if ($method_name[] == '_get') { That's your syntax error. You really need to set this up so it's writing to an error log. Using commands to set those options at runtime instead of setting them in the config file means that if you have a syntax error, it will not use any of your error settings because it never even starts executing the code to set those options. $method_name = filter_var($_POST['methodName'], FILTER_SANITIZE_STRING, FILTER_FLAG_STRIP_HIGH); $_POST['methodName'] is an array, not a string. You're probably setting $method_name to the string "Array" since filter_var will convert values to strings before sanitizing. That's not an "even if", that's a requirement. Otherwise you're outputting one block of text after the other with no way to know where one ends and the other starts. The most obvious way is probably to return an array or object with all of the values in it. If you don't care about separating the two, then yeah you can just dump everything out. json_encode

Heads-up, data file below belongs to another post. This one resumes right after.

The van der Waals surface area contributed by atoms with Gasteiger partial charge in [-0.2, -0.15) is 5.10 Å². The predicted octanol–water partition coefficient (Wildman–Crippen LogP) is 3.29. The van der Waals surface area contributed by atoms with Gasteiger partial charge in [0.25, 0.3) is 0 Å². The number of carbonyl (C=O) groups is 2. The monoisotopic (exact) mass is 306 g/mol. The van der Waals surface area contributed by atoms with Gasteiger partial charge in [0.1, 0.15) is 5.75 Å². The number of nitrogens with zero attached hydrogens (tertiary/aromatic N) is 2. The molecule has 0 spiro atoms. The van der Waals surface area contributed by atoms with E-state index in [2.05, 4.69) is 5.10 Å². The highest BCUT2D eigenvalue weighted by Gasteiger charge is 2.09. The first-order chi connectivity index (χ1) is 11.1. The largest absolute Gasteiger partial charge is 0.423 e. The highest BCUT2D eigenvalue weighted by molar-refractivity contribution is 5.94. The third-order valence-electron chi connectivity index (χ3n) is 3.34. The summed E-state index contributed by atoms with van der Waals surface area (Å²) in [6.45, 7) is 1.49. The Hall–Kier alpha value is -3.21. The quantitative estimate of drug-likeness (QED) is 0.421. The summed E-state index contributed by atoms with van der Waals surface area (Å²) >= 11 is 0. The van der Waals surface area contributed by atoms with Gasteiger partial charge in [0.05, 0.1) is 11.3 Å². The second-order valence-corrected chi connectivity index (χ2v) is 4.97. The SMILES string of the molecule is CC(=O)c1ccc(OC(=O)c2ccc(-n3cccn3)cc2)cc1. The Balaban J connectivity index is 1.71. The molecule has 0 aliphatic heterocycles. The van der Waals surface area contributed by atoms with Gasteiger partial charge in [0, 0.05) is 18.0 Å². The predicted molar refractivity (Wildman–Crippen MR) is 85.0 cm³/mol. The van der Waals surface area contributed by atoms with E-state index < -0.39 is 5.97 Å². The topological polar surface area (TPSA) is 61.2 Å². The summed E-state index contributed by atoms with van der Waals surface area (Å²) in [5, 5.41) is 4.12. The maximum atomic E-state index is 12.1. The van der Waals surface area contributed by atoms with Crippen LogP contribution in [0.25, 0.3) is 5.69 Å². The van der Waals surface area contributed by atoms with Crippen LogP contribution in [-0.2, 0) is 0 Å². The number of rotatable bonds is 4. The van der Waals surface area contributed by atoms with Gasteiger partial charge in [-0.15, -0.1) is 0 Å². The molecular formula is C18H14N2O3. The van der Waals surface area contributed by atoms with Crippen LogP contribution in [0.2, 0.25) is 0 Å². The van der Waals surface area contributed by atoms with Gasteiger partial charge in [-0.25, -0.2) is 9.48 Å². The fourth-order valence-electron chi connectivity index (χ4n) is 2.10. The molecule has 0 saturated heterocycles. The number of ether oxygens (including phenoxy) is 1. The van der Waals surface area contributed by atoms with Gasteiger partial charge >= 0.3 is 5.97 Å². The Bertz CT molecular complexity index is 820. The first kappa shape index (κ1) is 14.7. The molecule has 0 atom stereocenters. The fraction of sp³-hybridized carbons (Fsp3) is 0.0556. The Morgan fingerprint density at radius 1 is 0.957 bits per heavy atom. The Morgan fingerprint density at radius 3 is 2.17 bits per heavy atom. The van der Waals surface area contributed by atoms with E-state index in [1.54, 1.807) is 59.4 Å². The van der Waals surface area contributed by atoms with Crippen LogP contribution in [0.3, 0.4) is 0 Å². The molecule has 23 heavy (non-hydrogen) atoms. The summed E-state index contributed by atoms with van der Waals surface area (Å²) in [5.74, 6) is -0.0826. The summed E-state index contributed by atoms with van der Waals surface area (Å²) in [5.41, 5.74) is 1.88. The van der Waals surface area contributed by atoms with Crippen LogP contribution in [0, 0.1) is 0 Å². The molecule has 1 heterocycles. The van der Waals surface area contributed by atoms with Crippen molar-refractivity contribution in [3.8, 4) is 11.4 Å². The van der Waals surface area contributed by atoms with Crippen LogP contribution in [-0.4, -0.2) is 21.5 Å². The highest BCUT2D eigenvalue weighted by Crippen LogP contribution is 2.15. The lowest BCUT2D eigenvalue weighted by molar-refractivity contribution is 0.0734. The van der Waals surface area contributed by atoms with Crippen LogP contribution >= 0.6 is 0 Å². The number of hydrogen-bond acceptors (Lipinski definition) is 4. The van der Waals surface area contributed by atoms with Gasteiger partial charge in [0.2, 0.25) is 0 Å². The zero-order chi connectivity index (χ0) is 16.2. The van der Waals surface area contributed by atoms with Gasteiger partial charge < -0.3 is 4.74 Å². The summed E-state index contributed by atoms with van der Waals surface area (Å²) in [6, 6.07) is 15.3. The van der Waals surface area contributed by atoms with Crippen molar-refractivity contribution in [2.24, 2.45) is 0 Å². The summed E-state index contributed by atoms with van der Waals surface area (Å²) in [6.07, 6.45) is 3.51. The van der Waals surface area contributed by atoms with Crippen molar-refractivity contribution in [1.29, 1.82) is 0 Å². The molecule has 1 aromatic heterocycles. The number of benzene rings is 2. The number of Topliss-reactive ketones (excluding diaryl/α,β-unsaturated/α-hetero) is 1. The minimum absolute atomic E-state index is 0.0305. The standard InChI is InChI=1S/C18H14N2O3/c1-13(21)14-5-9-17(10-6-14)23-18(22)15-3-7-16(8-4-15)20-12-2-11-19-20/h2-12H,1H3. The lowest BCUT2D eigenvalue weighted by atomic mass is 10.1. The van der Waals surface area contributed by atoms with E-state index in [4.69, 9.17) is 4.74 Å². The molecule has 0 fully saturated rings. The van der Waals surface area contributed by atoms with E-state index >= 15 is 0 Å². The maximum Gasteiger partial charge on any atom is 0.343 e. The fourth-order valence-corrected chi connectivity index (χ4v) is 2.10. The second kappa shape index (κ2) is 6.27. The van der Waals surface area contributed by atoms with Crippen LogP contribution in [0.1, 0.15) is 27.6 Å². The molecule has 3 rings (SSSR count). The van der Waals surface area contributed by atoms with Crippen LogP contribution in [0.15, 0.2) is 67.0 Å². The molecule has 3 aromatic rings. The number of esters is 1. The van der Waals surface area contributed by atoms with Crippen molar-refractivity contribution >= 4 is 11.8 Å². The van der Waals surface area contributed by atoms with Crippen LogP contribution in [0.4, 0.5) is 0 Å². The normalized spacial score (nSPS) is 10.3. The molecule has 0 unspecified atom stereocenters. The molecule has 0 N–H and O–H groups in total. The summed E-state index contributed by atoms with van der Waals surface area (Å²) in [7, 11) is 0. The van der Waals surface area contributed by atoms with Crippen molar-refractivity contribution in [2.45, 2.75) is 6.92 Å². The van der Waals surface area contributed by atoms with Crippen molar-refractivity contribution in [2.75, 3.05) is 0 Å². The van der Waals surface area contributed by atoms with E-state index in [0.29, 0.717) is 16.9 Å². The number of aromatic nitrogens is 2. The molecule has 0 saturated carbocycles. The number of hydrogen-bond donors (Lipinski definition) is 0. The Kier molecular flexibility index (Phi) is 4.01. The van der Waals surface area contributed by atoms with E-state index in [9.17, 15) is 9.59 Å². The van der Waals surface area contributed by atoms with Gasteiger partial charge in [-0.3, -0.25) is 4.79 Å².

7. 1 point
    You should never use position: for website layout, especially absolute or fixed. instead of using img tag use background-image: instead, then you can use background-position: background-size: auto 100%; to get all the features you just mentioned.
  8. 1 point
    You need to process both, and return data from both as a single encoded JSON format .
  9. 1 point
    It doesn't work like that because you're not doing anything with the object the function returns. You could. var obj = outerFunction(); obj.kir();
  10. 1 point
    If that is controlled by .htaccess then it's dependent on the location of that file. Files in different directories may behave differently if the rules in .htaccess say that.
  11. 1 point
  12. 1 point
    The answer given on StackOverflow will update the data structure, but it will not be saved to a file. The data disappears as soon as the user leaves the page. There is no way for Javascript to write to a file. You have to use a server-side program to write to the file for you. Javascript can send the data to the server, but the server has to write the data to the file.
  13. 1 point
    It doesn't mean anything in any languages I know.
  14. 1 point
    Then use the actual same URL, not a URL with a bunch of line breaks in it. I'm not sure what you expect to happen when you have a bunch of line breaks in a URL, but I bet it's not what's actually happening.
  15. 1 point